In Case You’re Wondering
I’ve listened and learned; Now what?
Turning the calendar to January signifies a time for New Year’s resolutions. As I dive into January 2017, I want to celebrate and reflect on all that I have seen, heard, and learned over the past six months in Emporia. It has been a wonderful journey.
My intent has been to be visible and present while creating a culture of transparency and comfort where anyone can contribute to an open dialogue about all that’s good in Emporia schools. I have been overwhelmed by the #EmporiaProud moments that are shared every day by and for school staff. The positive stories are infectious and have carried over into other aspects of the community.
I have received valuable insight from the administrative team, our teaching and support staff, students, parents, and community leaders over the past several months. I embarked on an informal listening tour, and I’ve studied the input given through our recent climate survey and trimester survey. So, you might ask, what’s next?
Some important themes have developed in the areas of educational programs, staffing, and district facilities. Now, I am ready to start narrowing my focus to some specific goals.
The essence of effective programs is to get students started in school with a good foundation, keep them engaged through high school graduation, and prepare them for the next phase of education and a rewarding career. That is the path outlined in the Kansans Can vision, starting with school readiness, individual plans of study, and high graduation rates. The combination of our efforts should ultimately help to support postsecondary success for our students.
You have already seen our interest in school readiness, and we are forming strong partnerships with other educational institutions and private preschool and child-care providers to get all children ready for school. We are starting to study student data through a new lens – one that begins with reading on grade level at first grade and ends with high school graduates who complete a postsecondary course of study. The current research shows that Kansas needs a minimum of 71 percent of our graduates to complete a postsecondary certificate or degree. I would encourage you to attend our February 22 board study session where we will begin to shift our focus and attention to how we move the needle closer to 71 percent each year. The study session will be part of a regular board meeting starting at 7 p.m. at Mary Herbert Education Center.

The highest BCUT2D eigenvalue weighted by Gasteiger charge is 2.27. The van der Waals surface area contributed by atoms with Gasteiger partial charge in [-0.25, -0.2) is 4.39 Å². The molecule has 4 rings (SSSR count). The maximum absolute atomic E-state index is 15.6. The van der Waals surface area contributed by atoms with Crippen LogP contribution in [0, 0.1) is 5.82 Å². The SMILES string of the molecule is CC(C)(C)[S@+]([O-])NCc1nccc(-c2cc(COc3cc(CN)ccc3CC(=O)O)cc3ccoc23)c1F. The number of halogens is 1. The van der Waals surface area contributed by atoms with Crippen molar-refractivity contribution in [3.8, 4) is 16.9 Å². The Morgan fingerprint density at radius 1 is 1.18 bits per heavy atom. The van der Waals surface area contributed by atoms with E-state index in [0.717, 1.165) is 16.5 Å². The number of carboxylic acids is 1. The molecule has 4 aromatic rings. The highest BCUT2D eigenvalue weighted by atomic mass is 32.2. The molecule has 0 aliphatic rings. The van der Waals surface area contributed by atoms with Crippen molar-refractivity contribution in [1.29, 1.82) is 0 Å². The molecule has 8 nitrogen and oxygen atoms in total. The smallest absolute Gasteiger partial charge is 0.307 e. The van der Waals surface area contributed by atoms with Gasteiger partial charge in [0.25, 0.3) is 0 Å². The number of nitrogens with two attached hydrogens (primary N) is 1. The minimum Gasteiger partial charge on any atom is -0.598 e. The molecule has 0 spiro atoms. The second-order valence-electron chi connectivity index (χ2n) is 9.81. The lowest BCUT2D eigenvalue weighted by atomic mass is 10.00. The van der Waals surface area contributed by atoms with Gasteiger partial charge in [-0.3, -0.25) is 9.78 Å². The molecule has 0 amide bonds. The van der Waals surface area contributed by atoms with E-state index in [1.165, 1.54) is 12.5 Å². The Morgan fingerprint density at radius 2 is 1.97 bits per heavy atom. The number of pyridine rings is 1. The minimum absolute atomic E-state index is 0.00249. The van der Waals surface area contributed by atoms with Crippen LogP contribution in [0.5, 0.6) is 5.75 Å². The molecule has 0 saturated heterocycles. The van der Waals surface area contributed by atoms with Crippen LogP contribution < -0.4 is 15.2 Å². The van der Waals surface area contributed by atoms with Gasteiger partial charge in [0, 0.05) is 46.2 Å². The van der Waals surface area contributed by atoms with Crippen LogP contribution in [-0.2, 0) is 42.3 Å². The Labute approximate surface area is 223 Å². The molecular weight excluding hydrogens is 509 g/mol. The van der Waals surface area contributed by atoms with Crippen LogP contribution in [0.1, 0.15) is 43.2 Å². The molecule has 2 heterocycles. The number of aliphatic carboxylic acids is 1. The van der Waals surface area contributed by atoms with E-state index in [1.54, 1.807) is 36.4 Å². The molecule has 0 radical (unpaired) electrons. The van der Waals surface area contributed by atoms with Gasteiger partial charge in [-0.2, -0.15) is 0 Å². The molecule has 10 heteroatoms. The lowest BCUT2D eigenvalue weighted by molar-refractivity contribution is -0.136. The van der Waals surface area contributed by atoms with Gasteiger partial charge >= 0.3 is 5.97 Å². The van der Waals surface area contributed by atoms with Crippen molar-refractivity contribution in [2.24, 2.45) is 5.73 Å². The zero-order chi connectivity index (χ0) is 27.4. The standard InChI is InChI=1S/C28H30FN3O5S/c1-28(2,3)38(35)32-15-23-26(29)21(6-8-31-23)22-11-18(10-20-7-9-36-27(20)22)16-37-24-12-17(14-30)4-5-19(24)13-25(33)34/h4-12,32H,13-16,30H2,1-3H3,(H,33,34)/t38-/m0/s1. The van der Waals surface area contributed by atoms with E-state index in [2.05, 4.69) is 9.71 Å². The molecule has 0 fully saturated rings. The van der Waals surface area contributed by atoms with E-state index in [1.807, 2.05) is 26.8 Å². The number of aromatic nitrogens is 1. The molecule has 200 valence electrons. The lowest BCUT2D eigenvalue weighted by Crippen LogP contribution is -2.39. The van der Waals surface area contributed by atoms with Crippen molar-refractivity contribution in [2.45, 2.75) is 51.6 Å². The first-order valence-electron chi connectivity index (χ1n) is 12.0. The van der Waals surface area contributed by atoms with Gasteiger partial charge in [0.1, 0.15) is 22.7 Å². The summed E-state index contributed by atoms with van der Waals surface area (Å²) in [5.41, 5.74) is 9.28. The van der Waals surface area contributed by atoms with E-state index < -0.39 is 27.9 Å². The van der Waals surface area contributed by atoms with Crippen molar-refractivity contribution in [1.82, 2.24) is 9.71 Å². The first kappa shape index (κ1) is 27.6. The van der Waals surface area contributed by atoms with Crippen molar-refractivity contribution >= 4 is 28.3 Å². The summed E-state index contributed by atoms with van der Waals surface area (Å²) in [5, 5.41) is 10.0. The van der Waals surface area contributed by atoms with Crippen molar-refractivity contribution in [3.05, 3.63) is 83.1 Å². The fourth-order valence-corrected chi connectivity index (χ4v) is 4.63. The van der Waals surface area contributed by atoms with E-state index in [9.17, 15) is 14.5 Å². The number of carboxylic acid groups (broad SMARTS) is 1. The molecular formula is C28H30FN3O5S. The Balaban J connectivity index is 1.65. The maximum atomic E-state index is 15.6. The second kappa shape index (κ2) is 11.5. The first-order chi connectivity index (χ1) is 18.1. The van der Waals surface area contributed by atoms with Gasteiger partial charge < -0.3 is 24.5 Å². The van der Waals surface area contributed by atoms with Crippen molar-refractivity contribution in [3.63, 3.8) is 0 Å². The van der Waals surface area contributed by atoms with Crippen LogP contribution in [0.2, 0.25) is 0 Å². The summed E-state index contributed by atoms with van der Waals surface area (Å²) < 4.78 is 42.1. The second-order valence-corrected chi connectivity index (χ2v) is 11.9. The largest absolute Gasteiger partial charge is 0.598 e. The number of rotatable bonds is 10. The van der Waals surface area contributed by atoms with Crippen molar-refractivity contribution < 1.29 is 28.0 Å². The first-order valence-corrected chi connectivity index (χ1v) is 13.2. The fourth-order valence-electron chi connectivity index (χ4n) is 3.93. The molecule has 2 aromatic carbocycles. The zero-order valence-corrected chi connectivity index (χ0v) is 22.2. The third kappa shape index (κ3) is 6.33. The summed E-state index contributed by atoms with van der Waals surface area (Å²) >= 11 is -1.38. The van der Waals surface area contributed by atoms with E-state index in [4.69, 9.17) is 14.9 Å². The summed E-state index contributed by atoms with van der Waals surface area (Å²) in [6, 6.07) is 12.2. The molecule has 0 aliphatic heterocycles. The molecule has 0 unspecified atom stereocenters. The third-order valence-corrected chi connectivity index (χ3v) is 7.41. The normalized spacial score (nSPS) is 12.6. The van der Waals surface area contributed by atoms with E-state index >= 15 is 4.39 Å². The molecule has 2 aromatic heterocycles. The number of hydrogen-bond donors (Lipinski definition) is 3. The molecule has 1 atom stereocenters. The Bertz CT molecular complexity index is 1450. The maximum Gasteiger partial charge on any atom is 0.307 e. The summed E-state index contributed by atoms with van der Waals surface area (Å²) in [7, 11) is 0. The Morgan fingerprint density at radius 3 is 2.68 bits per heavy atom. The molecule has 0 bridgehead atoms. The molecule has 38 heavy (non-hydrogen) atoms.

Success in this area relies on our second focus – recruiting and retaining a high-quality staff. It is clear that we have assembled a quality and caring staff; yet in order to move to the next level, we need a solid succession plan to replace the veteran educators who will retire over the next few years.
We have developed new goals for staff recruitment that have us filling anticipated vacancies much earlier in the year. This month, a group of new teacher interns joins our team with the hope that they will be first to be considered for permanent positions in 2017-18. They are full-time paid teacher education graduates ready for their first teaching job. They will participate in staff development, learn the Emporia way of quality instruction, and fill in as substitute teachers as needed.
Finally, a third area of focus will be making sure we have 21st century learning spaces for our students from preschool through high school. This district has a long history of taking care of what it has and renovating existing spaces over new construction. We are close to paying off the 2000 bonds and many of the systems purchased through that capital project are nearing the end of their life. Heating, cooling and ventilation systems installed more than 15 years ago are all aging at the same rate. Classrooms, science labs, libraries and other learning spaces are showing wear, and we are using these spaces much differently that we did decades ago.
In the next few months, you will start to hear discussions about long-term plans to keep our learning spaces modern and functional. We must do this with a mindset of efficient financial management. Our facilities must reflect the importance our community places on education, which allows Emporia to be attractive and competitive for new families and businesses.
Emporia’s educators and support staff are clearly doing great things that impact the lives of the 4,700 students we serve each day. While it is important that we reflect on and celebrate our past accomplishments, it is crucial that we dream about and begin the process of creating an even brighter future for out students, staff, and community. A joint venture, a new journey, and a bright future lie ahead.